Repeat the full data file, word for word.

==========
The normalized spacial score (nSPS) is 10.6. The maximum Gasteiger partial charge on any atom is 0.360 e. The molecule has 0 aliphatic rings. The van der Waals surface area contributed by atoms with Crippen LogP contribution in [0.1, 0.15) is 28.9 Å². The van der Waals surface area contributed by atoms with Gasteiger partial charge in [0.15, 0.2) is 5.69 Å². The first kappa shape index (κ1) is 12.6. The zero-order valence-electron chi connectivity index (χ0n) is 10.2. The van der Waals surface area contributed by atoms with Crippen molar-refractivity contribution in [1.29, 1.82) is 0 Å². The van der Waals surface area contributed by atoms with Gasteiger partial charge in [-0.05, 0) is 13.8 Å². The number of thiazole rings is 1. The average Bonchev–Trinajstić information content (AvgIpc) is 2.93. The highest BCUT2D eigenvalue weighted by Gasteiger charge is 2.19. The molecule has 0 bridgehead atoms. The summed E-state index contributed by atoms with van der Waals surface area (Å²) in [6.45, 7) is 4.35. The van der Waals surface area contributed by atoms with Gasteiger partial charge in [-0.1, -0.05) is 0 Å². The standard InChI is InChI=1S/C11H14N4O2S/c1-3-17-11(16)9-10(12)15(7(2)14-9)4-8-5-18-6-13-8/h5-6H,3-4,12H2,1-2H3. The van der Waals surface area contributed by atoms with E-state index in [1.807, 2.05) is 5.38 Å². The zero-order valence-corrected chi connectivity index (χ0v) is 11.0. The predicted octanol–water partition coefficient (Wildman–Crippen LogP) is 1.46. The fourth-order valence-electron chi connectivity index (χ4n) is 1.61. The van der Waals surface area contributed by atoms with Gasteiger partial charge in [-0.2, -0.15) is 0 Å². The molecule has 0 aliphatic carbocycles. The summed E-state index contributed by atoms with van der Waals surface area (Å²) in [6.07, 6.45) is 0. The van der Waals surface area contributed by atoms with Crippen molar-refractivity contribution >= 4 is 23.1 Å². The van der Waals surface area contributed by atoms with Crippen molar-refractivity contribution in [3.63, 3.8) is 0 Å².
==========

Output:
The normalized spacial score (nSPS) is 10.6. The maximum Gasteiger partial charge on any atom is 0.360 e. The molecule has 0 aliphatic rings. The van der Waals surface area contributed by atoms with Crippen LogP contribution in [0.1, 0.15) is 28.9 Å². The van der Waals surface area contributed by atoms with Gasteiger partial charge in [0.15, 0.2) is 5.69 Å². The first kappa shape index (κ1) is 12.6. The zero-order valence-electron chi connectivity index (χ0n) is 10.2. The van der Waals surface area contributed by atoms with Crippen molar-refractivity contribution in [1.29, 1.82) is 0 Å². The van der Waals surface area contributed by atoms with Gasteiger partial charge in [-0.05, 0) is 13.8 Å². The number of thiazole rings is 1. The average Bonchev–Trinajstić information content (AvgIpc) is 2.93. The highest BCUT2D eigenvalue weighted by Gasteiger charge is 2.19. The molecule has 0 bridgehead atoms. The summed E-state index contributed by atoms with van der Waals surface area (Å²) in [6.45, 7) is 4.35. The van der Waals surface area contributed by atoms with Gasteiger partial charge in [-0.1, -0.05) is 0 Å². The standard InChI is InChI=1S/C11H14N4O2S/c1-3-17-11(16)9-10(12)15(7(2)14-9)4-8-5-18-6-13-8/h5-6H,3-4,12H2,1-2H3. The van der Waals surface area contributed by atoms with E-state index in [1.807, 2.05) is 5.38 Å². The zero-order valence-corrected chi connectivity index (χ0v) is 11.0. The predicted octanol–water partition coefficient (Wildman–Crippen LogP) is 1.46. The fourth-order valence-electron chi connectivity index (χ4n) is 1.61. The van der Waals surface area contributed by atoms with Gasteiger partial charge in [-0.2, -0.15) is 0 Å². The molecule has 0 aliphatic carbocycles. The summed E-state index contributed by atoms with van der Waals surface area (Å²) in [6.07, 6.45) is 0. The van der Waals surface area contributed by atoms with Crippen molar-refractivity contribution >= 4 is 23.1 Å². The van der Waals surface area contributed by atoms with Crippen molar-refractivity contribution in [3.63, 3.8) is 0 Å².